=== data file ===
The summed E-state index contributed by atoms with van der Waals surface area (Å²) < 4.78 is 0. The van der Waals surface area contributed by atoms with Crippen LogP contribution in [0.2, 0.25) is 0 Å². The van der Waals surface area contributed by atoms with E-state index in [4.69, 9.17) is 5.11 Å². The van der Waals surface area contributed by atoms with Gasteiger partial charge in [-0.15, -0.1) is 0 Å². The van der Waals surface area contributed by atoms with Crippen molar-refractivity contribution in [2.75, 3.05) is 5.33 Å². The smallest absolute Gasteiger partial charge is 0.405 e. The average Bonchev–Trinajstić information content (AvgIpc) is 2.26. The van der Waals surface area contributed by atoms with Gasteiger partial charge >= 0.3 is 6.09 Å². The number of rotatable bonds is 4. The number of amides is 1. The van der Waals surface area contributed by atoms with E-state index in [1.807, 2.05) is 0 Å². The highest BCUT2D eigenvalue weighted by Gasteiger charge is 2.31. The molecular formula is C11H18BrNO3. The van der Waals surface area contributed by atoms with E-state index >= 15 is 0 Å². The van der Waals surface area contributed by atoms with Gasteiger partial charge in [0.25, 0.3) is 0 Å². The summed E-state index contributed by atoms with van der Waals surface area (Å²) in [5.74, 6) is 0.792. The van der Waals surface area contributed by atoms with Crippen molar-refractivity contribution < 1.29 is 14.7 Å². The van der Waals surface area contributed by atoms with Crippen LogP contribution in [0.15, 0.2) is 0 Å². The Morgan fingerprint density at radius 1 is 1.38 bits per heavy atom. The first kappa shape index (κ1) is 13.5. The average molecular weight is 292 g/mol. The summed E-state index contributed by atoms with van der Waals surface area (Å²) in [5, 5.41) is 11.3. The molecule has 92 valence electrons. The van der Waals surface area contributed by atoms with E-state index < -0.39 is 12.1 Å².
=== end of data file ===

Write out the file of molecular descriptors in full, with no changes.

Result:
The summed E-state index contributed by atoms with van der Waals surface area (Å²) < 4.78 is 0. The van der Waals surface area contributed by atoms with Crippen LogP contribution in [0.2, 0.25) is 0 Å². The van der Waals surface area contributed by atoms with E-state index in [4.69, 9.17) is 5.11 Å². The van der Waals surface area contributed by atoms with Gasteiger partial charge in [-0.15, -0.1) is 0 Å². The van der Waals surface area contributed by atoms with Crippen molar-refractivity contribution in [2.75, 3.05) is 5.33 Å². The smallest absolute Gasteiger partial charge is 0.405 e. The average Bonchev–Trinajstić information content (AvgIpc) is 2.26. The van der Waals surface area contributed by atoms with Gasteiger partial charge >= 0.3 is 6.09 Å². The number of rotatable bonds is 4. The number of amides is 1. The van der Waals surface area contributed by atoms with E-state index in [1.807, 2.05) is 0 Å². The highest BCUT2D eigenvalue weighted by Gasteiger charge is 2.31. The molecular formula is C11H18BrNO3. The van der Waals surface area contributed by atoms with E-state index >= 15 is 0 Å². The van der Waals surface area contributed by atoms with Gasteiger partial charge in [0.25, 0.3) is 0 Å². The summed E-state index contributed by atoms with van der Waals surface area (Å²) in [5.74, 6) is 0.792. The van der Waals surface area contributed by atoms with Crippen molar-refractivity contribution < 1.29 is 14.7 Å². The van der Waals surface area contributed by atoms with Crippen LogP contribution in [0.15, 0.2) is 0 Å². The Morgan fingerprint density at radius 1 is 1.38 bits per heavy atom. The first kappa shape index (κ1) is 13.5. The average molecular weight is 292 g/mol. The summed E-state index contributed by atoms with van der Waals surface area (Å²) in [5, 5.41) is 11.3. The molecule has 92 valence electrons. The van der Waals surface area contributed by atoms with E-state index < -0.39 is 12.1 Å².